Eric Jaffe

You Know You Want to Play These Risk-Style Games of 'Urban Domination'

Havoc Boards apply the classic competition for world conquest to ten different cities.

Courtesy City of New York

From Urethane Caulking to Temporary Generators: New York's Incredibly Detailed Plan to Protect Buildings From the Next Sandy

These "crucial" recommendations, part of a 33-point building task force proposal, should apply to both future construction and existing structures.

Reuters

Why America's Bridges Are in Such Dangerously Bad Shape

There are many answers, but they all boil down to the structure of federal transportation funding.

Metropolitan Washington Council of Governments

Road Fees Don't Hurt the Poor as Much as You Might Think

They satisfy a "Do No Harm" approach to transportation planning, and they're less pernicious than sales tax measures.

Sure, Apple Maps Stinks, But Look at These Crazy Cool Dalí-Esque Scenes

Developer Peder Norrby collects iOS Maps glitches that have an accidental artistry.

Reuters

The Case for Making Bike-Share Membership an Employee Benefit

An early wave of New York City companies is willing to foot the bill for workers who plan to commute with Citi Bike.

Shutterstock

Cities Are Innovative Because They Contain More Ideas to Steal

Two economists argue urban environments help foster the borrowing of ideas even better than they harvest original ones.

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This Month's Other Crucial Privacy Debate: The Rocky Future of Arrestee DNA Collection

Three arguments for, against, and qualifying the recent Supreme Court ruling.

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'Transit' Might Not Be Essential to Transit-Oriented Development

A new study suggests rail proximity matters less than walkability, mixed-use development, and limited parking spots.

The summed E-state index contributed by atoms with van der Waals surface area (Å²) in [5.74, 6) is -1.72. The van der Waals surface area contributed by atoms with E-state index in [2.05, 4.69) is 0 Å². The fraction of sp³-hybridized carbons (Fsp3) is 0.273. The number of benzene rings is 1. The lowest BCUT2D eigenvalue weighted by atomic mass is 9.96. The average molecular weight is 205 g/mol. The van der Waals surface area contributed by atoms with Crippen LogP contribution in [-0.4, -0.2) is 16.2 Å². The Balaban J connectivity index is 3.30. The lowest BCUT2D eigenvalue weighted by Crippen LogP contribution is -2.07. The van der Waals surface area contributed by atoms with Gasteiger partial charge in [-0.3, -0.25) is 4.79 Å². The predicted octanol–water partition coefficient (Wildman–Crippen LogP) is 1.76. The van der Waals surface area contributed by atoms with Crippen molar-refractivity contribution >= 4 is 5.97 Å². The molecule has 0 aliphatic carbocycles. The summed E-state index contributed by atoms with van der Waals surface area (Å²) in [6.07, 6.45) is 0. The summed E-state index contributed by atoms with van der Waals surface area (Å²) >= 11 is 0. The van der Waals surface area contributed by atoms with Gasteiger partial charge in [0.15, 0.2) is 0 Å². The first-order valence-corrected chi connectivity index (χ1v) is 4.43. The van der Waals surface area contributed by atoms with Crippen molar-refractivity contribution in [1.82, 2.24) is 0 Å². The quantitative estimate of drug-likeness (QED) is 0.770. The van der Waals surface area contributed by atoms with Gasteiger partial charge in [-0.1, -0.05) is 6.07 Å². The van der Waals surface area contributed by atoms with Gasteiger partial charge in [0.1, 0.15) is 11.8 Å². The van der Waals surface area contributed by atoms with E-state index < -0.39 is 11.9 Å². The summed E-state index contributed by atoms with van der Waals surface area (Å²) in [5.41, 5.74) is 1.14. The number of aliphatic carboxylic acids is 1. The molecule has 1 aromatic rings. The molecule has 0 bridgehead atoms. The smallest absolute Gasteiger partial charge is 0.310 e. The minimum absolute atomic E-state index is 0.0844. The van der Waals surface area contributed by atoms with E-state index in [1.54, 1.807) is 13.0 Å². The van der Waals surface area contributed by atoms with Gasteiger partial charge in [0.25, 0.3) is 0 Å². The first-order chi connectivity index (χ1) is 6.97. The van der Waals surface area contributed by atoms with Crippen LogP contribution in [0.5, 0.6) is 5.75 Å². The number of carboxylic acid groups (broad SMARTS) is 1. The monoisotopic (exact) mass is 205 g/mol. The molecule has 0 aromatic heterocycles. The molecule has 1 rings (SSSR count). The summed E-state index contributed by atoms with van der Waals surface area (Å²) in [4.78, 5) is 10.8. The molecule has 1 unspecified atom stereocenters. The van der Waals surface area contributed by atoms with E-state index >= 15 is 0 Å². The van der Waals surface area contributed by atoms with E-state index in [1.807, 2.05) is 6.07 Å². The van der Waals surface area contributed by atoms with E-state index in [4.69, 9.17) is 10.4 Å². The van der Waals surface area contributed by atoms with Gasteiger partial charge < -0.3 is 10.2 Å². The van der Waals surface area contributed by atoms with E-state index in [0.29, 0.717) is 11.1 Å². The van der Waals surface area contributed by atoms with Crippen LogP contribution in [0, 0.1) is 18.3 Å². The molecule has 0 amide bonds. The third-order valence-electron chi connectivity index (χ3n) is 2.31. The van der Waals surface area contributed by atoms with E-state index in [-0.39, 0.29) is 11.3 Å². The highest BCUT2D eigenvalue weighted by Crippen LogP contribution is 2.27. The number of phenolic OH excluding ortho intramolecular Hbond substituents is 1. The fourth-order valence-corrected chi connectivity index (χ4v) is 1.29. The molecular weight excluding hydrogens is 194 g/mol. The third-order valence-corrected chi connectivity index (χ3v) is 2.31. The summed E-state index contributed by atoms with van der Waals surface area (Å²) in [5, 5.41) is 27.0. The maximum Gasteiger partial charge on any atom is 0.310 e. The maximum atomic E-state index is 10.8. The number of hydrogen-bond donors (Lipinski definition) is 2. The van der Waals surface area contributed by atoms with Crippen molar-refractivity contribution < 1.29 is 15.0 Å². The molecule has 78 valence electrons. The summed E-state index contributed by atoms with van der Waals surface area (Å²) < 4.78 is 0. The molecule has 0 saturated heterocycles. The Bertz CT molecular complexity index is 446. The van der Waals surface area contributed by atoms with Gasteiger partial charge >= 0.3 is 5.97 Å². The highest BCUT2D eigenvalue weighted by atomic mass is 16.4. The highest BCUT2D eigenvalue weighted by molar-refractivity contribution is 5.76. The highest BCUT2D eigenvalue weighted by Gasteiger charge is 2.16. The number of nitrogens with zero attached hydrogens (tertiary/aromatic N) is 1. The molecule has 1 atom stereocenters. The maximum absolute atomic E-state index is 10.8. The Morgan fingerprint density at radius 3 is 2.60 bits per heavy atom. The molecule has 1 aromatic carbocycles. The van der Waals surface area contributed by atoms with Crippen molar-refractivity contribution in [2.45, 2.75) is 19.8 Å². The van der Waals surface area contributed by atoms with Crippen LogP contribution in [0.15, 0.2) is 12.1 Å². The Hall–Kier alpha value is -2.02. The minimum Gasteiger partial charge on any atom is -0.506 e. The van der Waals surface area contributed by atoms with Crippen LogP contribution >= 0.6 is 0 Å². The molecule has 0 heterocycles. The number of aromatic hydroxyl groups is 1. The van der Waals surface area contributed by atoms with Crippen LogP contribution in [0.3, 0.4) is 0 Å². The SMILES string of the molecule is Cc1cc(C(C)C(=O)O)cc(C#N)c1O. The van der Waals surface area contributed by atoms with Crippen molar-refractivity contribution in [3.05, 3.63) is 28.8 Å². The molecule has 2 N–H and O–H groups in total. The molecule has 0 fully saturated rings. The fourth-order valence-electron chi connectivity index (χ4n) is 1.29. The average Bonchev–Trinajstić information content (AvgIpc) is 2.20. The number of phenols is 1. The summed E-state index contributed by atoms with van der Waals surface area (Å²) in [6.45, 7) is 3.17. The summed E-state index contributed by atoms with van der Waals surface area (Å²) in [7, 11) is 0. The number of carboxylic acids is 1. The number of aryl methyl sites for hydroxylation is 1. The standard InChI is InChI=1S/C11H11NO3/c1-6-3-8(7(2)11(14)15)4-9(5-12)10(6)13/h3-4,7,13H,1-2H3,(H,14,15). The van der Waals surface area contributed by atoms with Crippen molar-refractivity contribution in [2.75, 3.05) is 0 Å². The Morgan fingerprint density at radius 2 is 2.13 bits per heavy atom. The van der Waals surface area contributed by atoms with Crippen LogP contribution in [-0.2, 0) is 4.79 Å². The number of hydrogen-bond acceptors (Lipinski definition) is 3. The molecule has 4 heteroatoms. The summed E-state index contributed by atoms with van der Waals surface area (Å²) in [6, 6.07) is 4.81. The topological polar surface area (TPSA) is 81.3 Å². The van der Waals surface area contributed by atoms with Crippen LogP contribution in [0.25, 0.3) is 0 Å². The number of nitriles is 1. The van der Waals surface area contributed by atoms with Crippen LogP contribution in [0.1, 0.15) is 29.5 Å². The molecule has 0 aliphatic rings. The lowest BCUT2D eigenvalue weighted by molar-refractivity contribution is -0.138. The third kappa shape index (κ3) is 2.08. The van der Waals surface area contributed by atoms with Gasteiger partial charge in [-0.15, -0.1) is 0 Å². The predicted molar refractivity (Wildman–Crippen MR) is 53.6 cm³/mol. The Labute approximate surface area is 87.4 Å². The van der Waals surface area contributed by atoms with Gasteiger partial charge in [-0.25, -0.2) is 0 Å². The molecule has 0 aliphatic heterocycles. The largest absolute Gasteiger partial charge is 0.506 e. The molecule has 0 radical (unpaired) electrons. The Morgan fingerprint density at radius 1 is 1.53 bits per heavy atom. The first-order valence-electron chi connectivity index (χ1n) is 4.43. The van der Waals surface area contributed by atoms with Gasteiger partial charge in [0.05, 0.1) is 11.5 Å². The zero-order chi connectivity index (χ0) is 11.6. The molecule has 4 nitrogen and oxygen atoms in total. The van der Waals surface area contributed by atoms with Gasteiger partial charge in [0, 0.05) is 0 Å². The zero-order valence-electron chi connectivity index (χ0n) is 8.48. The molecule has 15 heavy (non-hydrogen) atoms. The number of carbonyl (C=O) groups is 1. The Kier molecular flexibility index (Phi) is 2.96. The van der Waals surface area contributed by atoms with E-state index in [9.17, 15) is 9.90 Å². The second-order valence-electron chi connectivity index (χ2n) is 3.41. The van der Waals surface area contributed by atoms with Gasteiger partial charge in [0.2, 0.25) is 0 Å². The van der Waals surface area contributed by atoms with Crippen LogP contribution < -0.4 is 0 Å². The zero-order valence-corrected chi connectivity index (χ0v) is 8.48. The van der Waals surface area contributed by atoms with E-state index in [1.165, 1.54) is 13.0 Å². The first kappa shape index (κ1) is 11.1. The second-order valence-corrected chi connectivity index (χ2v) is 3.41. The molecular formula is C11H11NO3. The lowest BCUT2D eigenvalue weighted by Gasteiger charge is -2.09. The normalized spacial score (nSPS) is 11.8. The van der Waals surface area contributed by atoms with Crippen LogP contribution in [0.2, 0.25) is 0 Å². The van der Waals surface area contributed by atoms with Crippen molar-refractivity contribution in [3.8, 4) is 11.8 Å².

Reuters

808 Cities, 2,503 Shows, and 1,007,416 Miles: The Staggering Geography of Bob Dylan's 'Never Ending Tour'

An interactive guide to all the cities and set lists over the past 25 years.

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Your Street May Literally Be Paved With Gold (and Other Precious Metals)

Believe it or not, "urban mining" is an emerging academic interest.

Be Careful How You Refer to the So-Called 'Great American Streetcar Scandal'

The finer details of this urban legend deserve their own book.

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Why We Shouldn't Rely on Smart Growth Incentives to Fix Sprawl

When it comes to development, local desires often render state smart growth incentives insufficient.

Flickr/InSapphoWeTrust

Does Being 'Sister Cities' Really Mean Anything?

As with actual siblings, there's no one way to define the relationship.

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Do Bicycle Helmet Laws Really Make Riders Safer?

Typically, transportation laws promoting safety lead to an increase in public health. With bike helmet laws, the connection isn't so clear.

via arnesvenson.com

If a Photographer Takes a Picture of You Through Your Apartment Window, Is it Art?

A lawsuit against Arne Svenson, who captured unwitting subjects through their windows, could draw an important line between art and intrusion.

Reuters

The Case for Caution When It Comes to Building Streetcars

There are several reasons to be excited about streetcars — and several others to be skeptical.

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A Puzzling Relationship Between Same-Sex Parents and Gay Marriage?

Many of the highest percentages of gay couples raising children are found in states that ban gay marriage.

Reuters

The Forgotten Urban Transportation Problem We Should Be Trying to Fix

Freight is crippling metro areas, but it's rarely part of city planning.